CYCLING In all, Calgary has more than 800 kilometres of designated pathways with some excellent choices in the north. Consider downloading free apps like MapMyRide, Strava or the Calgary Pathway app. They are excellent for tracking your route and for suggesting routes to try.

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PANORAMA HILLS LOOP Panorama Hills just south of Stoney Trail has excellent paths especially if you’re cycling with children. An easy two-kilometre loop around two lakes with a bonus play park is a perfect day out. Park by the play park where Panatella Hill and Panatella Road meet and follow the trail around the water features.

LIVE UP Spring | Summer | 2017

TO THE BOW AND BACK Here’s an adventure for those who like an out-and-back route with a bit of an uphill return all on designated City paths. Follow West Nose Creek to meet Nose Creek Pathway and ride right down to the confluence with the Bow River at the Calgary Zoo. You’ll pass golf courses and parks and take a few hairpin

turns in and out of valleys before meeting the main trail that follows Deerfoot Trail to the river. The total distance of the entire trail (out and back) from the access along Hidden Creek Way and Hidden Creek Cr. N.W. is roughly 34 km.

Cyclists spot wildlife along the Rotary/ Mattamy Greenway loop.


PURCHASE YOUR PICNIC

LINA’S ITALIAN MARKET AND CAPPUCCINO BAR Pick up fresh Italian buns, an assortment of cold cuts, cheese, in-house made bruschetta and delicious desserts at this long-standing Italian market. 2202 Centre St. N.E.

Facing page photograph courtesy of Parks Foundation Calgary; Confederation Park photograph courtesy of the City of Calgary.

PARKS FOR PICNICS Calgary has no shortage of picnic tables — more than 3,200 in fact. Here are two of our favourite locations in the north that are perfect for a picnic. CONFEDERATION PARK Created in celebration of the confederation of Canada, Confederation Park, between 14th Street N.W. and 30th Avenue N.W., is a spectacular spot for an afternoon of gentle adventure and picnics. The kids will love the pathway that links playgrounds and picnic spots with wetlands and trees. They’ll also like using the

tunnel that safely takes you from one side of 10th Street to the other. The path constantly crosses the meandering creek where ducks and geese float. For those looking for a bit more activity, the endless manicured lawns are ideal for impromptu games of Frisbee or soccer. The parking lot off 30th Avenue N.W. is closest to the public washroom and a playground. EDWARD H. LABORDE VIEWING AREA There is something about watching planes take off and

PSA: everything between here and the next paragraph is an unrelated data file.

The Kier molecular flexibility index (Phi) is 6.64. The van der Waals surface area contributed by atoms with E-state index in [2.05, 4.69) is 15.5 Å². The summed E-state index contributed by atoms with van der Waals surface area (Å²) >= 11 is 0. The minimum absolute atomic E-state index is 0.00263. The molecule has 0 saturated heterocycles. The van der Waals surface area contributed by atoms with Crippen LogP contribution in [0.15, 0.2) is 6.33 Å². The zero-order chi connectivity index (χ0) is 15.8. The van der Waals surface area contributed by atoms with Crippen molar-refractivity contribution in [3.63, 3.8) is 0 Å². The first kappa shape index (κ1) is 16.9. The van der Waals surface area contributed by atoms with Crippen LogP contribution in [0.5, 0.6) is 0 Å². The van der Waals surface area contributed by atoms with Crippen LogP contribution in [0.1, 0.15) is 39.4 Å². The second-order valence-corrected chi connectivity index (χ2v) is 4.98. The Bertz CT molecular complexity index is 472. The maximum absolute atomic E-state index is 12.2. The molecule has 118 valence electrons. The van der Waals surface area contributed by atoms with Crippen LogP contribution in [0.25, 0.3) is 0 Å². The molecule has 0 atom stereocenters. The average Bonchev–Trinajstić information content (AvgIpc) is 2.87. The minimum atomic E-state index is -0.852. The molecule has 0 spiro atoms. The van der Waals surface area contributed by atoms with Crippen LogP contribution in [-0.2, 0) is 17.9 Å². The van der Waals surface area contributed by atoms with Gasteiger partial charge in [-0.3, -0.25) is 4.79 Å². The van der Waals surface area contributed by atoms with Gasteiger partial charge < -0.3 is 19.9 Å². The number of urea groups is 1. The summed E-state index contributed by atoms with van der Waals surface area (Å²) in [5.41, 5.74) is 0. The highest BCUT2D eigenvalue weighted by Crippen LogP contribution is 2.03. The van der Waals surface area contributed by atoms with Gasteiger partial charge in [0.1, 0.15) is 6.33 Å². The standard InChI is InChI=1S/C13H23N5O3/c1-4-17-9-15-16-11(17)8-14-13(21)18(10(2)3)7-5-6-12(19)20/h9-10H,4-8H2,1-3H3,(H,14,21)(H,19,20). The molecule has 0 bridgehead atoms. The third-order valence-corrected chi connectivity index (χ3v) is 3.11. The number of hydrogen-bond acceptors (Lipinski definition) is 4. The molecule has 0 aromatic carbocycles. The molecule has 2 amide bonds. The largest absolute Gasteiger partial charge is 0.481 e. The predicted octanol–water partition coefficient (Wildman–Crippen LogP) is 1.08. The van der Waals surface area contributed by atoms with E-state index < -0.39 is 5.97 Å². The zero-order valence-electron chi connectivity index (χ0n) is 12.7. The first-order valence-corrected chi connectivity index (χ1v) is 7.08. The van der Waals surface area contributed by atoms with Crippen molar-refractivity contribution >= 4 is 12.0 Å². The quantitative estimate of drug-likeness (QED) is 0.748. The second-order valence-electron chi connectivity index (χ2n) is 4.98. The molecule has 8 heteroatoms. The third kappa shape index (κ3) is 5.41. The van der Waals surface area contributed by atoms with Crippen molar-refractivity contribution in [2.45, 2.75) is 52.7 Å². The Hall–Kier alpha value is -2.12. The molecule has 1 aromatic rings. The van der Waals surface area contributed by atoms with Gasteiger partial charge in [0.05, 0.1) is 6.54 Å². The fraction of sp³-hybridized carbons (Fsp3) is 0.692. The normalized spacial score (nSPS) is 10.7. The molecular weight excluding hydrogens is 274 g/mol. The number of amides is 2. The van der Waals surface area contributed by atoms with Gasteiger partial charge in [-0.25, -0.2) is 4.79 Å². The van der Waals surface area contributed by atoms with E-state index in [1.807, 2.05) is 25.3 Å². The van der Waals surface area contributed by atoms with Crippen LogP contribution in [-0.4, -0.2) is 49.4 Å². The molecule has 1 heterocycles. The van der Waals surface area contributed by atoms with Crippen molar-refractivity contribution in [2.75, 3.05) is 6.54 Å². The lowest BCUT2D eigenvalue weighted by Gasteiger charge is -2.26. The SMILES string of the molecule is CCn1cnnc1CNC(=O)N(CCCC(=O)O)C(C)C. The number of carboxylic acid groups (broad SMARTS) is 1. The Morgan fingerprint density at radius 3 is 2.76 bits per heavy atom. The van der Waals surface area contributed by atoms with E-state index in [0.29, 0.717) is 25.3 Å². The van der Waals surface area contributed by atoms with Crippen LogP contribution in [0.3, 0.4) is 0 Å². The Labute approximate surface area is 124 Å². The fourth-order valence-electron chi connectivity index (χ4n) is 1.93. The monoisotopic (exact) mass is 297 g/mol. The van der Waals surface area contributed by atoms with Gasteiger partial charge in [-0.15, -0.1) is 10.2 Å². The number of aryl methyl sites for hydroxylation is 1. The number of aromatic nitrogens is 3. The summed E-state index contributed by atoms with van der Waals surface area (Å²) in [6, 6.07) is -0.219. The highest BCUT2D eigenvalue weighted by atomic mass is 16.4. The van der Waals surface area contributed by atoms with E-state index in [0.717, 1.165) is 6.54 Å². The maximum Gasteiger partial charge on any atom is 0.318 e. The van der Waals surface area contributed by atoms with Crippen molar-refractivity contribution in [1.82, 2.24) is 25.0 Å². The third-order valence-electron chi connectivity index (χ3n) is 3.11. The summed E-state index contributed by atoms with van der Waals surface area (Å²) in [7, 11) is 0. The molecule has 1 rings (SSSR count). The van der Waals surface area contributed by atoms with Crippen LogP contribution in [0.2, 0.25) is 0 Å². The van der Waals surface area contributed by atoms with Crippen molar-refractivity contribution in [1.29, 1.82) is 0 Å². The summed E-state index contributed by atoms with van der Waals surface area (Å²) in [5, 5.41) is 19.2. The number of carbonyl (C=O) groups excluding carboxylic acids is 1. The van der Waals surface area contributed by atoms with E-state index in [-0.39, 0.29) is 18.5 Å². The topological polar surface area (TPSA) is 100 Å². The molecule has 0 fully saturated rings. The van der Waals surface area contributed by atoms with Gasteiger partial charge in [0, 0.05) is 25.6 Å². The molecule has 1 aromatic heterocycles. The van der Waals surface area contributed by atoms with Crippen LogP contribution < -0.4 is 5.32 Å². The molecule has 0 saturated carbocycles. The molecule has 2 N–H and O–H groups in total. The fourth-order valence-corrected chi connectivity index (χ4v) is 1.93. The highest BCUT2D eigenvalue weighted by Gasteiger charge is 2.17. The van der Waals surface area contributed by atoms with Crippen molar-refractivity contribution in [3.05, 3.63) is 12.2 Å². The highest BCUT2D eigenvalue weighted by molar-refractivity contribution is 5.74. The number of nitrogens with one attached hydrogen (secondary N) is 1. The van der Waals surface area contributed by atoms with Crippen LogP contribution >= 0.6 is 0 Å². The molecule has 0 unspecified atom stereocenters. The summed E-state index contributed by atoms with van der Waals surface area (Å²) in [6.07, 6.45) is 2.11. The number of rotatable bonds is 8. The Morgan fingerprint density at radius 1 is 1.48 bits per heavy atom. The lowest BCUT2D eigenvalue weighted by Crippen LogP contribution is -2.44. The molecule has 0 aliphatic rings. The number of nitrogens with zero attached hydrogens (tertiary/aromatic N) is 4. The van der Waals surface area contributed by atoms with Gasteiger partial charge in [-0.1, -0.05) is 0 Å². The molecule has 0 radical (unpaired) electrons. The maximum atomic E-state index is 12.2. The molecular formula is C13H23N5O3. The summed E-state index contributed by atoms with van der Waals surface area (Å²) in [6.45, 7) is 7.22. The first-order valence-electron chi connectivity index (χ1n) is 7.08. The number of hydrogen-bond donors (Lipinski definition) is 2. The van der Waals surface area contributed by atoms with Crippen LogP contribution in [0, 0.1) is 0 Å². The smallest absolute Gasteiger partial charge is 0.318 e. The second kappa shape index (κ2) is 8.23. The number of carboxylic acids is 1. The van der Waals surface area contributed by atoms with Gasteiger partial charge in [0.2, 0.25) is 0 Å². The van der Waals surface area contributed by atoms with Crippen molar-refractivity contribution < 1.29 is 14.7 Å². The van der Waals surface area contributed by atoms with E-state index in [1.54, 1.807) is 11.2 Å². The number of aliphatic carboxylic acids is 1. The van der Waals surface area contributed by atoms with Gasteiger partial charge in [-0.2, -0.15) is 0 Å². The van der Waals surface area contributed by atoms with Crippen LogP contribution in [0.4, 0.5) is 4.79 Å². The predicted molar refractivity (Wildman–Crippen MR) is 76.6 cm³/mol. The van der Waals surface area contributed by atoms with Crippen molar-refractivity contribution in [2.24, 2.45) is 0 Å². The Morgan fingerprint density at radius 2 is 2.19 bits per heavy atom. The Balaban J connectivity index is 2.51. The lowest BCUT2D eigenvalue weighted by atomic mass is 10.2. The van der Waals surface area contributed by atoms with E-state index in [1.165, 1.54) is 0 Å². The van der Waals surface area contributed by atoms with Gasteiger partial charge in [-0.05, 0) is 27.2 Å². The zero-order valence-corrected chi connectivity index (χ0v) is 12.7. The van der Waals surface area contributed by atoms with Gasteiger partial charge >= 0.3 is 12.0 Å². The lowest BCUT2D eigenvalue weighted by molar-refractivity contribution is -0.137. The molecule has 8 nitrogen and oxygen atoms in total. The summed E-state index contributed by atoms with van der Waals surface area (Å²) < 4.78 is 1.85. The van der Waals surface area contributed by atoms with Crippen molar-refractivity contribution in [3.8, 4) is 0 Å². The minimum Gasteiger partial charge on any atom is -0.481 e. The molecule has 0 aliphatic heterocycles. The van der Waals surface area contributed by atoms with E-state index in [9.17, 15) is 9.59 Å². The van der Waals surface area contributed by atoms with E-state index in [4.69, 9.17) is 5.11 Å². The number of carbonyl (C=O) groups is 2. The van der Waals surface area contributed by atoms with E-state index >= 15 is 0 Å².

land that’s always exciting. What used to be just a dirt pull-out along McKnight Boulevard N.E. at Aviation Road (15th Street) is now a full-on mini-park. Benches and a few picnic tables line the fence along the runway and are tucked into a cluster of trees with sandstone boulders to play on. There are lots of parking spots and the park attracts aviation buffs of all ages. Rain or shine the planes come and go frequently.

Confederation Park is lush and green in the summertime and perfect for picnicking.

PLANET ORGANIC IN ROYAL OAK There’s a healthy selection of food to nosh on at Planet Organic in Royal Oak. The deli can create nutritious sandwiches that will recharge your team quickly. 6112, 8650 112 Ave. N.W.

LOBLAW’S CITYMARKET With a huge selection of meals to go and a tempting bakery section, with cupcakes, cookies, donuts and more, Loblaw’s CityMarket makes picnic packing easy. 10 Sage Hill Plaza N.W. experiencelivingstone.ca

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HIKING Calgary sits at the confluence of two rivers, which means there are many valleys, coulees, ravines and natural areas for day hikes and adventure. All you need to bring is a water bottle, a snack and your curiosity on these adventures. 12 MILE COULEE IN TUSCANY Twelve Mile Coulee and the nearby road got their name because they were 12 miles from the post office in Fort Calgary where the stagecoach running to Cochrane would drop the mail. The 12 Mile Coulee trail is a wonderful chance to step back in time. Look for old wooden fence posts that have stood the test of time. On the eastern slopes watch for the sandstone outcrops that lie under the entire city. There is a paved path, but other trails meander through the vegetation taking you through natural grasses, shrubs and trembling aspen. Play a game of “Spot the Wildlife” and watch for deer, coyotes and gophers. Listen for chickadees and robins, and watch for circling hawks. Access the park from the gravel parking lot on Tuscany Boulevard or park along the rim of the coulee on Tuscany Meadows Heights. This trail does include an uphill walk back to the car. BOWMONT PARK Bowmont Park rolls with the topography on the northern banks of the Bow River. A wide paved path can take you comfortably through the park, but go ahead and step off and into a natural reserve. You’ll leave the city behind within three strides. Grass-

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lands, marshes, forests and brush are great for looking for deer, coyotes, birds and even beavers along the river. There are many places to access the 405-acre park with the two most popular at 85th Street N.W. before the Bow River and on Home Road and 52nd Street N.W. NOSE HILL PARK Covering more than 11 square kilometres of the nose of the hill, Nose Hill Natural Environmental Park is a gem